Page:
Velo Stromer © Stromer

Swiss pioneering spirit on two wheels

The bicycle is the most practical means of day-to-day transport and is constantly being reinvented: as a piece of sports equipment, as an accessory or even as a vehicle with electrical assistance. Swiss manufacturers have played a key role in the history of the modern bicycle: let’s take a look at their contributions.

With its simple, classic look and its solid-steel frame, the Swiss army bicycle is one of the most robust bicycles ever built. Over 68,000 units were produced between 1905 and 1988. The Swiss army bicycle reflects the characteristics that have always been Switzerland’s fortes as a bicycle manufacturer: precision, reliability and distinctive design.

Most Swiss army bicycles were produced at Condor’s workshops in Courfaivre, in the Delémont district. In 1989, after 84 years of production, the last Swiss military bicycle left the Jura plant. Condor branched out into other specialisations and currently manufactures parts for the aerospace industry: after all, thirty years of rapid changes have posed a serious challenge to the bicycle industry worldwide.

Le vélo militaire a toujours la cote.
The Swiss army bicycle continues to enjoy great popularity (source:


Armée suisse

“Allez, Gros!”

Sports fans’ cries of “Allez, Gros!” inspired the Grandjean brothers to baptise their company ‘Allegro’ in 1919, and so another iconic Swiss brand was born. The Neuchâtel-based firm soon became one of Switzerland’s premier bicycle manufacturers. In 1980, Robert Dill-Bundi even rode to Olympic glory on an Allegro bicycle.

Médaille d'or pour Robert Dill-Bundi en 1980, sur un vélo Allegro.
Robert Dill-Bundi wins Olympic gold on an Allegro bicycle in 1980 (source:

Innovation, quality and individuality: the recipe for success

However, competition from abroad made life increasingly difficult for Allegro and other traditional Swiss brands (like Villiger, Mondia, Tigra and Bonanza). In the mid-1990s, one bicycle in four was manufactured in Switzerland. Now, just one in eight is.

The rise of the mountain-biking trend in the 1970s reinvented cycling, injecting new life into the Swiss bicycle industry. Manufacturers throughout Switzerland placed their focus firmly on innovation and design, two areas in which the country has always been competitive.

To give just one example, every bicycle ordered at Tour de Suisse’s headquarters in Kreuzlingen can be tailored to the customer’s preferences, ensuring that the company’s products stand out from the crowd.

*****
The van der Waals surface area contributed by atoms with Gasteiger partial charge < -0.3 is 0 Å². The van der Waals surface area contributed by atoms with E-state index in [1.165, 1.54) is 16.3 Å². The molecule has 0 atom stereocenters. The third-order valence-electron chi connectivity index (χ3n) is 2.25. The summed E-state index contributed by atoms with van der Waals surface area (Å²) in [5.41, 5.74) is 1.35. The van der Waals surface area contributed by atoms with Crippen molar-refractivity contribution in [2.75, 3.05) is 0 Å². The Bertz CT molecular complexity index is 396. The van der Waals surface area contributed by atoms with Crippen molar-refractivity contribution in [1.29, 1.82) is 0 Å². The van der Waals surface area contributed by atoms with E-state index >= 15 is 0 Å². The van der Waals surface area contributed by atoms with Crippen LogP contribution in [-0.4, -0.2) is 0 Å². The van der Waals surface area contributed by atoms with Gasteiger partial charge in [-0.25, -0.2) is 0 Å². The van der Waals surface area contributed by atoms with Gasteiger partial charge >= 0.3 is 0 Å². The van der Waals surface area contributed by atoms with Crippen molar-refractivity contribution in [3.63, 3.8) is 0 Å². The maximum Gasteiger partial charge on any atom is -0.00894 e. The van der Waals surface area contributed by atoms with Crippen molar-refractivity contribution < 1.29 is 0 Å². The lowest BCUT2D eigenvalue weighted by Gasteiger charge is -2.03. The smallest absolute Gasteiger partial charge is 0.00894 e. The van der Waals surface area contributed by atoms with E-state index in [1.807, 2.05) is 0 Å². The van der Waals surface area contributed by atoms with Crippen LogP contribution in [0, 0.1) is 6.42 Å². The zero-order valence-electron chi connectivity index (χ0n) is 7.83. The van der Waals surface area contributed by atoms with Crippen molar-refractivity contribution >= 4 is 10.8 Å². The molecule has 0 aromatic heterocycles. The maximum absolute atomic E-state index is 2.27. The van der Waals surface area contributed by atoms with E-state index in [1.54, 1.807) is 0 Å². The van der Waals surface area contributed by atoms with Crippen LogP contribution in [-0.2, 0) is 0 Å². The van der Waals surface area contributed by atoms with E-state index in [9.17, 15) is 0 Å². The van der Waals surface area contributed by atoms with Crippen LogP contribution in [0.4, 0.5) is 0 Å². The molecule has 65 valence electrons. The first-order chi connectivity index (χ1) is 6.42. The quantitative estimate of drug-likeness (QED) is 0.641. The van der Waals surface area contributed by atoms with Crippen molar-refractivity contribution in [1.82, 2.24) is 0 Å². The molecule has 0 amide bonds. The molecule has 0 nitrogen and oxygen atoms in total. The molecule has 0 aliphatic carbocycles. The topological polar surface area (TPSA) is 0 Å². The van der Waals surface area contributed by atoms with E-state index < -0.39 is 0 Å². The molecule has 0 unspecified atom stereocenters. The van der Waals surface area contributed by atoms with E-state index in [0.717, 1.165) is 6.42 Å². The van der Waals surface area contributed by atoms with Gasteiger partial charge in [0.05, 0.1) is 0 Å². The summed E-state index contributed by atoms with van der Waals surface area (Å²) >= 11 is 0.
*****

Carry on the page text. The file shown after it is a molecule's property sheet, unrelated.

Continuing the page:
Two years ago, Allegro decided to give it one more shot and launched a special model for the Zurich Film Festival. This marked the start of a successful comeback for the venerable Swiss brand: both new and lovingly maintained classic Allegro bicycles can be seen on Switzerland’s streets today.

As well as inspiring Switzerland’s significant contributions to the development of the modern mountain bike, the Swiss pioneering spirit was also the driving force behind the country’s work on the electric bicycle. One of the first commercially available electrically-assisted bicycles, Dolphin, was created by Basel-born Michael Kutter in the 1990s.

Michael Kutter et des prototypes de son premier vélo électrique.
Michael Kutter with prototypes of his first electric bicycle, Dolphin (source:

From Switzerland to the world

Switzerland’s mountains are crying out for people to conquer them by bicycle, and BMC has been helping its cycling-mad customers do just that since 1986. Operating out of Grenchen in the foothills of the Jura, it supplies reliable bicycles that are always equipped in line with the latest trends. Today, BMC produces 20,000 bicycles a year. Bern-based manufacturer Stromer joined the BMC group in 2011, covering the company’s e-bike business.  Even Leonardo Di Caprio has been spotted on a Stromer e-bike.

Les vélos électriques Stromer sont, dans cette branche, les plus avancés sur le plan technologique.
Stromer’s e-bikes are among the most technologically advanced in the sector (source:

From winter sports to a year-round range

All of these developments have made cycling a credible alternative to Switzerland’s favourite pastime, skiing. Family-run company Stöckli, which is based just outside Bern – the Tour de France’s stage finish point on 18 July –, has moved with this change. Originally a ski equipment manufacturer, it successfully extended its product range to include bicycles in 1996.


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Switzerland: a country for avid cyclists